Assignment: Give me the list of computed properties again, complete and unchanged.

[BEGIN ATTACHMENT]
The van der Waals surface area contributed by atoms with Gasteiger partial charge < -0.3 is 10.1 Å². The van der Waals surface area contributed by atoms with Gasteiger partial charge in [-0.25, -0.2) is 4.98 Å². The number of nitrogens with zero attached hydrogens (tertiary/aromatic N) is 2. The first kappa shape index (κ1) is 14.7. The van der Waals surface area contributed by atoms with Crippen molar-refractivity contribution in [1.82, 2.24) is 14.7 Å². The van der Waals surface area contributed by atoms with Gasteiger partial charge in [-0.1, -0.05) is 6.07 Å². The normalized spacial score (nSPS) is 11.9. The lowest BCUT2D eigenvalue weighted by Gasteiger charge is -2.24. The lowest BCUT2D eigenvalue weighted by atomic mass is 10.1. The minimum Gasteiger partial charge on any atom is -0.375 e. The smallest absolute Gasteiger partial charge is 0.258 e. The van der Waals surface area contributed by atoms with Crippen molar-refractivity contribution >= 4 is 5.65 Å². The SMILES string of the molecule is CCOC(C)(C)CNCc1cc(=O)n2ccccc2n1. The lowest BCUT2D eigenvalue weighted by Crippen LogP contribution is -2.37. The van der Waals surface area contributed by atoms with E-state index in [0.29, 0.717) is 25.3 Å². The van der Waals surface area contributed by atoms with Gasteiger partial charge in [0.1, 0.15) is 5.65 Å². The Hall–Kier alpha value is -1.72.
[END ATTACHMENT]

The van der Waals surface area contributed by atoms with Gasteiger partial charge < -0.3 is 10.1 Å². The van der Waals surface area contributed by atoms with Gasteiger partial charge in [-0.25, -0.2) is 4.98 Å². The number of nitrogens with zero attached hydrogens (tertiary/aromatic N) is 2. The first kappa shape index (κ1) is 14.7. The van der Waals surface area contributed by atoms with Crippen molar-refractivity contribution in [1.82, 2.24) is 14.7 Å². The van der Waals surface area contributed by atoms with Gasteiger partial charge in [-0.1, -0.05) is 6.07 Å². The normalized spacial score (nSPS) is 11.9. The lowest BCUT2D eigenvalue weighted by Gasteiger charge is -2.24. The lowest BCUT2D eigenvalue weighted by atomic mass is 10.1. The minimum Gasteiger partial charge on any atom is -0.375 e. The smallest absolute Gasteiger partial charge is 0.258 e. The van der Waals surface area contributed by atoms with Crippen molar-refractivity contribution >= 4 is 5.65 Å². The SMILES string of the molecule is CCOC(C)(C)CNCc1cc(=O)n2ccccc2n1. The lowest BCUT2D eigenvalue weighted by Crippen LogP contribution is -2.37. The van der Waals surface area contributed by atoms with E-state index in [0.29, 0.717) is 25.3 Å². The van der Waals surface area contributed by atoms with Gasteiger partial charge in [0.1, 0.15) is 5.65 Å². The Hall–Kier alpha value is -1.72.